Finding Freedom in “This Boy’s Life”

Photo Courtesy of | Robert DeNiro and Leonardo DiCaprio star in “This Boy’s Life” (1993).

Photo Courtesy of | Robert DeNiro and Leonardo DiCaprio star in “This Boy’s Life” (1993).

Marissa Hank ‘20
Assistant Arts Editor

Based on a true story, “This Boy’s Life” (1993) tells the tale of Tobias Wolff’s (Leonardo DiCaprio) journey through adolescence. Set in the late 1950’s, this film is a memoir, revealing the horrors of domestic violence and the emotional scars that both physical and verbal abuse leave on an adolescent.

After Tobias’s parents separated when he was young, the nasty divorce left Tobias with an absentee father and an older brother who never wrote to him. His mother, Caroline (Ellen Barkin), moves from Florida to Utah in hopes of creating a better life for her son. However, once she realizes her new relationship is unhealthy, she and Tobias pack their bags yet again. Upon arriving in Seattle, they begin to happily settle into their new lives.

Caroline begins dating a man named Dwight who has the demeanor of a true gentleman (played by Robert DeNiro). After a few months of dating, their courtship turns into marriage. On their first night as husband and wife, Dwight reveals his true colors by asserting his dominance in the bedroom. Even though this encounter emotionally frightens his wife, Caroline has no energy left to leave another failed relationship. Instead she promises herself that she will strive to make this marriage work by never contributing to any arguments or raising her voice. Caroline’s famous line, “I won’t referee” sets the stage for the abuse that ensues between Dwight and her son, Tobias.

Even though this film was released twenty-three years ago in 1993, the heavy subject matter still holds poignancy today. Back in the 1950’s when this story unfolded, domestic violence was never publicly discussed. Women kept their home lives separate from their social scene. Families maintained the American “cookie-cutter” persona in public while hiding any abuse occurring behind closed doors.

When this film was released in 1993, it was one of the first motion picture films that discussed the matter of domestic abuse, illustrating that there is always a way to escape. Many women were beginning to speak out about domestic abuse during the ’90s. However, this film gave those who were still suffering in silence the courage to seek their own freedom and find their inner voice. In our contemporary society, viewers (hopefully) understand that abuse is never the victim’s fault and that men can also be targets of abuse. As more people understand that it is healthy to speak out about domestic violence, more support groups are forming to raise awareness about ways to safely escape, and more victims of abuse are speaking out and escaping their abusers.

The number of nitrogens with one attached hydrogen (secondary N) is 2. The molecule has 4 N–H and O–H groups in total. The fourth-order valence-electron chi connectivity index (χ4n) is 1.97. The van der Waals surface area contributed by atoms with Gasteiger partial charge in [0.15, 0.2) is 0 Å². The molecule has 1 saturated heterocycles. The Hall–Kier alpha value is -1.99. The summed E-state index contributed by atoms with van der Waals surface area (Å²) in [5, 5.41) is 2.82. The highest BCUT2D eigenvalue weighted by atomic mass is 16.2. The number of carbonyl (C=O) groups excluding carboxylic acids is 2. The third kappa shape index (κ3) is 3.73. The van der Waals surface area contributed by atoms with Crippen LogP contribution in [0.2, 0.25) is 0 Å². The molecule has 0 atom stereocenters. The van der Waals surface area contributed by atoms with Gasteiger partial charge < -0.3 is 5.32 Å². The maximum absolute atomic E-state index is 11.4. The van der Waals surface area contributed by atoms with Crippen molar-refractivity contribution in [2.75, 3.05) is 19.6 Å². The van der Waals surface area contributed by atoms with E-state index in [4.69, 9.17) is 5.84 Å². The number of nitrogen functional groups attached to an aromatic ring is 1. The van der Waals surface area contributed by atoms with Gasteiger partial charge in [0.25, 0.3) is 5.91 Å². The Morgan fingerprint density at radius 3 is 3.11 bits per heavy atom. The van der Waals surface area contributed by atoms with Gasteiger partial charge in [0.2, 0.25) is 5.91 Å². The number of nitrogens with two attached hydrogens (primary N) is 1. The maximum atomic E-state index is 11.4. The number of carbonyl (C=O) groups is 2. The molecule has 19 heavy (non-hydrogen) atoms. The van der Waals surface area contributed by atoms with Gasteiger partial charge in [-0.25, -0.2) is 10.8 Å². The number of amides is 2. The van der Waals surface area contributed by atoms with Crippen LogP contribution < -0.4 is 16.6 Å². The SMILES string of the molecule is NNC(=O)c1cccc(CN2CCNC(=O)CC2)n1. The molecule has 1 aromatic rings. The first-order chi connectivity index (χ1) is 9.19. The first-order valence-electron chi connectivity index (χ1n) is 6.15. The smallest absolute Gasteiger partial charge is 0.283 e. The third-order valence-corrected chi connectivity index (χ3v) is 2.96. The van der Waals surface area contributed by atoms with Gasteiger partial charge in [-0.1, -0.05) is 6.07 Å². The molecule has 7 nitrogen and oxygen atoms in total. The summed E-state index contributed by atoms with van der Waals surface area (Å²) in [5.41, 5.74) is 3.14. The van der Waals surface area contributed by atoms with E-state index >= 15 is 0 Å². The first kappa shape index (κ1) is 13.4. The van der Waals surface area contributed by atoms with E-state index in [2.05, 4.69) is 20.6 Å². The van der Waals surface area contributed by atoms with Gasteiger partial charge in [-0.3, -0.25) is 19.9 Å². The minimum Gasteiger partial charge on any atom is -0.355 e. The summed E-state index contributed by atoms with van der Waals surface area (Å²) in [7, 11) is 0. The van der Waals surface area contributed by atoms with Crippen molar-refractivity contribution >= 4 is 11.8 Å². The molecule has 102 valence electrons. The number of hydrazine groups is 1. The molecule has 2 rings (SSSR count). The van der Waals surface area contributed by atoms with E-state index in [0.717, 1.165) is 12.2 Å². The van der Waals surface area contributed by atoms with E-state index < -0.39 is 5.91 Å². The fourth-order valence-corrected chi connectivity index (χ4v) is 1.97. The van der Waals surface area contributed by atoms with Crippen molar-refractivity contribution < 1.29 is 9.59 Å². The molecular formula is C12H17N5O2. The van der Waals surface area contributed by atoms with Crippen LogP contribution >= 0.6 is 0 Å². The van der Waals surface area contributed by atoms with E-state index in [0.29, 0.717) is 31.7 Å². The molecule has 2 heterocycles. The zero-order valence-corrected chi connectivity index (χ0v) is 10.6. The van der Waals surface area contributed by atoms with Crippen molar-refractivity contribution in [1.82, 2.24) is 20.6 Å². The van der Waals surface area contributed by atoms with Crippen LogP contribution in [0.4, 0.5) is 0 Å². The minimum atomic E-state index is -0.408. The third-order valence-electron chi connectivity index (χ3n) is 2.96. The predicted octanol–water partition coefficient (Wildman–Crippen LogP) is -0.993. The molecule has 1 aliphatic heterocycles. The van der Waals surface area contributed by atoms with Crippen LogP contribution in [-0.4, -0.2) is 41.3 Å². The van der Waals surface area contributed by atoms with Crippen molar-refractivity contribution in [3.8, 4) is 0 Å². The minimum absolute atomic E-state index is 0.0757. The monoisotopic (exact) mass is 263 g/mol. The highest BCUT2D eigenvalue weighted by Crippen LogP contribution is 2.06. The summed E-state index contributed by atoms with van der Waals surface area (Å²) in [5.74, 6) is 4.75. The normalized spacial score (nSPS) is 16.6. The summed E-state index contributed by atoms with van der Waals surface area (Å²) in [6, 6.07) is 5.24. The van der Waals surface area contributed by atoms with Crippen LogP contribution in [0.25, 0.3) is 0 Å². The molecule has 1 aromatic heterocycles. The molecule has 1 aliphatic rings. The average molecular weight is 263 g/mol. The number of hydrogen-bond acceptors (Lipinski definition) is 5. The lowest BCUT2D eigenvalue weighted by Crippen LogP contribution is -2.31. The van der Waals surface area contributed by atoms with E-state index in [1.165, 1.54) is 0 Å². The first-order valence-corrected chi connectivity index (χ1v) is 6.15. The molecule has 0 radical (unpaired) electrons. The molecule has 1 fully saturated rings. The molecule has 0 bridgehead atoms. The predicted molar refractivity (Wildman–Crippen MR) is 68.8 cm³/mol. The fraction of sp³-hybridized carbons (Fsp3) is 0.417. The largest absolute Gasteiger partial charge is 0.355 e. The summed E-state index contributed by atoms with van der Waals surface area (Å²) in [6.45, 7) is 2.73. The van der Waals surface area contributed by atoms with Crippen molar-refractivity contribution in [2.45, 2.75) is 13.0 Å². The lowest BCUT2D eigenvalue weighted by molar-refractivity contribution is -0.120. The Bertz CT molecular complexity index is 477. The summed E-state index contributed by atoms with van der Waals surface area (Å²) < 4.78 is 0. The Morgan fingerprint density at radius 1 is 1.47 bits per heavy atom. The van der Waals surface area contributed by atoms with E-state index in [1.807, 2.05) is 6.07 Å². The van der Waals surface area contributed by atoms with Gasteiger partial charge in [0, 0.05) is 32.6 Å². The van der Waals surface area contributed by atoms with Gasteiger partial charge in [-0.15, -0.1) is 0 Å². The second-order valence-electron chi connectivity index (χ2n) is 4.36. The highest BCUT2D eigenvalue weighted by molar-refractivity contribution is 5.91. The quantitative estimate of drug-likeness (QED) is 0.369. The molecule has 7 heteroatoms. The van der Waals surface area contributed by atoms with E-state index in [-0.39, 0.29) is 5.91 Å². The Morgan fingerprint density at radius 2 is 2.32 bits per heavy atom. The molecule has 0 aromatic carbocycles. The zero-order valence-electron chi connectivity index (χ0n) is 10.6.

Today, society understands that in order to save lives and reduce abuse, media outlets need to continually keep the conversation going about domestic violence until society breaks free from the bonds of its taboo. TED Talks, YouTube videos, movies and podcasts are all outlets for victims of abuse to share their story and find comfort in others who share similar experiences. These media resources are also places where others are able to be educated about domestic violence, so that everyone in society understands that the subject is acceptable to publicly discuss. Without films such as “This Boy’s Life” and other shows and movies about this tragic topic, women would not feel as comfortable speaking out and standing their ground. The more people are educated about domestic abuse, the more support groups and women’s shelters are created.

Watching “This Boy’s Life” takes the viewer along on the journey of finding one’s inner voice and the quest for freedom after oppression. Just as Caroline realizes at the end of the movie, “I could leave with you right now, couldn’t I?” Every victim of abuse can leave; there is always a way out.               

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